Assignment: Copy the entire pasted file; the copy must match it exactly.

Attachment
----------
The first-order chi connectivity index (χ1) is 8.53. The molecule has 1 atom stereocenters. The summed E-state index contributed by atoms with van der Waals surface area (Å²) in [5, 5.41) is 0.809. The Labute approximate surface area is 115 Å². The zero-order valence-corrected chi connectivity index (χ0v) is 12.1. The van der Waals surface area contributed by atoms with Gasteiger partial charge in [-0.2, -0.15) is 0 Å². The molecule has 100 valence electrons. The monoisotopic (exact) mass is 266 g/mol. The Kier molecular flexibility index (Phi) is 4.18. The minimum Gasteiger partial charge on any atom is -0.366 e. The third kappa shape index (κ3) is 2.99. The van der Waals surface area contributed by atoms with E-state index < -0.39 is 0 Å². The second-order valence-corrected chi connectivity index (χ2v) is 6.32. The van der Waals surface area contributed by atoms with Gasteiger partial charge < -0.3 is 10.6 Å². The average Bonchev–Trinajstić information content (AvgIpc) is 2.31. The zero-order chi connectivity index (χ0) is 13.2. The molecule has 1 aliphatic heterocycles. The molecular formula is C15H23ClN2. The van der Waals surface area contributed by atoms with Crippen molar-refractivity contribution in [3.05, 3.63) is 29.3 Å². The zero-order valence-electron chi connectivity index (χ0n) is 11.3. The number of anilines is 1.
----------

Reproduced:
The first-order chi connectivity index (χ1) is 8.53. The molecule has 1 atom stereocenters. The summed E-state index contributed by atoms with van der Waals surface area (Å²) in [5, 5.41) is 0.809. The Labute approximate surface area is 115 Å². The zero-order valence-corrected chi connectivity index (χ0v) is 12.1. The van der Waals surface area contributed by atoms with Gasteiger partial charge in [-0.2, -0.15) is 0 Å². The molecule has 100 valence electrons. The monoisotopic (exact) mass is 266 g/mol. The Kier molecular flexibility index (Phi) is 4.18. The minimum Gasteiger partial charge on any atom is -0.366 e. The third kappa shape index (κ3) is 2.99. The van der Waals surface area contributed by atoms with E-state index < -0.39 is 0 Å². The second-order valence-corrected chi connectivity index (χ2v) is 6.32. The van der Waals surface area contributed by atoms with Gasteiger partial charge < -0.3 is 10.6 Å². The average Bonchev–Trinajstić information content (AvgIpc) is 2.31. The zero-order chi connectivity index (χ0) is 13.2. The molecule has 1 aliphatic heterocycles. The molecular formula is C15H23ClN2. The van der Waals surface area contributed by atoms with Crippen molar-refractivity contribution in [3.05, 3.63) is 29.3 Å². The zero-order valence-electron chi connectivity index (χ0n) is 11.3. The number of anilines is 1.